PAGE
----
Auto-Tune Your Voice

Microsoft Man

Extraordinary Member
Nov 4, 2009
Have you ever wanted to auto-tune your voice? If your a person who has listened to popular singers such as T-Pain, you’ve probably heard this effect in action. Surprisingly, this technology was originally created to make minor corrections to a singer’s pitch, which allowed them to sing perfectly tuned tracks. Most people don’t see it that way and assume Auto-Tuning is just “skewing” a person’s voice, making a robotic sounding effect. I have to admit, auto-tuning your voice in order to distort it is quite entertaining. Since I am not a good singer I have no reason to correct my horrible singing voice. That leaves my with entertaining myself by distorting my voice.

Applying an auto-tuning effect to one’s voice isn’t hard or necessarily expensive. Surprisingly, it can be done using absolutely free software. Of course, if you feel you would rather buy a professional software, go right ahead. The cost for professional software can reach higher than $200, so why not try some free alternatives. For starters, you are going to need a sound-editing application. Audacity is an example of a free sound-editing application. I would recommend using Audacity version 1.3 beta or higher. The second thing you need is a free plug-in called Gsnap. Gsnap is a VST plug-in which must be installed into Audacity’s plug-in folder in order for it to function. The address path should be something like, “C:/Program Files/Audacity/Plug-Ins/”. Unfortunately, Audacity doesn’t natively support VST effects so it will require a VST Bridge Plug-in to be installed. After the bridge is installed Audacity should handle any VST effect installed into the plug-ins folder. Finally, the last thing required is a microphone. It doesn’t have to be expensive, a cheap microphone will work just fine.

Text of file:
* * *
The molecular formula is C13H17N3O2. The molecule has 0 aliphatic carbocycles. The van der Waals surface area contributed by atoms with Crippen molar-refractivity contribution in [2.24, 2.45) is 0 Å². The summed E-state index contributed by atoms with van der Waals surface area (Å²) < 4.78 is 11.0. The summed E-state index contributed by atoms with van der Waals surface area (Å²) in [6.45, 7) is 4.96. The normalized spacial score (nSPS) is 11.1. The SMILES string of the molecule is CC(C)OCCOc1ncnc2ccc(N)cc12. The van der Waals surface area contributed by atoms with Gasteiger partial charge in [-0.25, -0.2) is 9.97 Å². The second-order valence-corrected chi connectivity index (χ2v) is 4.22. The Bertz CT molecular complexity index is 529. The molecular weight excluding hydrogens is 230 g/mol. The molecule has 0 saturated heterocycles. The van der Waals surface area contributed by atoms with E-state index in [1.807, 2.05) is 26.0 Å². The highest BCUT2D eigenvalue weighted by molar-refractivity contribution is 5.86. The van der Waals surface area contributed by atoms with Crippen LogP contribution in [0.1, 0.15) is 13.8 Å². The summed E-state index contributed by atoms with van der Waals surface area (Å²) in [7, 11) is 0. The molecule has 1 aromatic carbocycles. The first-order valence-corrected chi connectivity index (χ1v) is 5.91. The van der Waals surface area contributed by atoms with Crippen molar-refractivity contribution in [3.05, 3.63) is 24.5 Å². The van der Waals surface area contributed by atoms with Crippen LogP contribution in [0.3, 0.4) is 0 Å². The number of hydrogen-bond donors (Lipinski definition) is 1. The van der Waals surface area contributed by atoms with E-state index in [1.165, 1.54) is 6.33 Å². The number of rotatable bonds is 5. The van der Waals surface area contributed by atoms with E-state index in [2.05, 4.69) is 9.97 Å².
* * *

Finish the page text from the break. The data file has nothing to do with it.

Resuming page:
Here are the steps to begin auto-tuning:
1. Have Audacity, the VST Bridge Plug-in, and Gsnap installed.
2. Start Audacity, and make a recording or open up a sound.
3. Go to the effects menu and select the GVST: Gsnap effect. From there you need to set all the settings to the following values:
Min Frequency: 80 Hz
Max Frequency: 2000 Hz
Gate: –80 dB
Speed: 1
Threshold: 100 cents
Amount: 100%
Attack: 1 or 2 ms
Release: 4 ms
Pitch Blend: 0 cents
Vibrato: 0 cents
Vib Speed: 0 cents
Calibrate: 440 Hz
4. Press the OK button and allow Audacity to render the effect. (Tip: For a better sounding effect, go to the effects menu and repeat the effect.)



Last edited by a moderator:
Thanks for such an interesting tutorial. Adobe Audition is another great audio editing tool, although its cost is pricey, whilst the Audacity software is free. I suppose in the studio they use even more advanced equipment to cut gold records these days. Yet its good to know some of us can still tell the difference, hmm? :D

Great tutorial, Microsoft Man! I knew Audacity could add a lot of effects, but not auto-tune. I'll now be using this to annoy some of my friends :D

Nah, jokes. It's interesting to know that a free program can do so much!

As also, did not know you could auto-tune with Audacity, cheers!

Microsoft Man, this blog entry alone has over 23,000 viewers since you posted it. Whatever happened to you? :)

I'm still around, Mike. Life has gotten busy for me over the past year. I haven't had a lot of time to write anything new.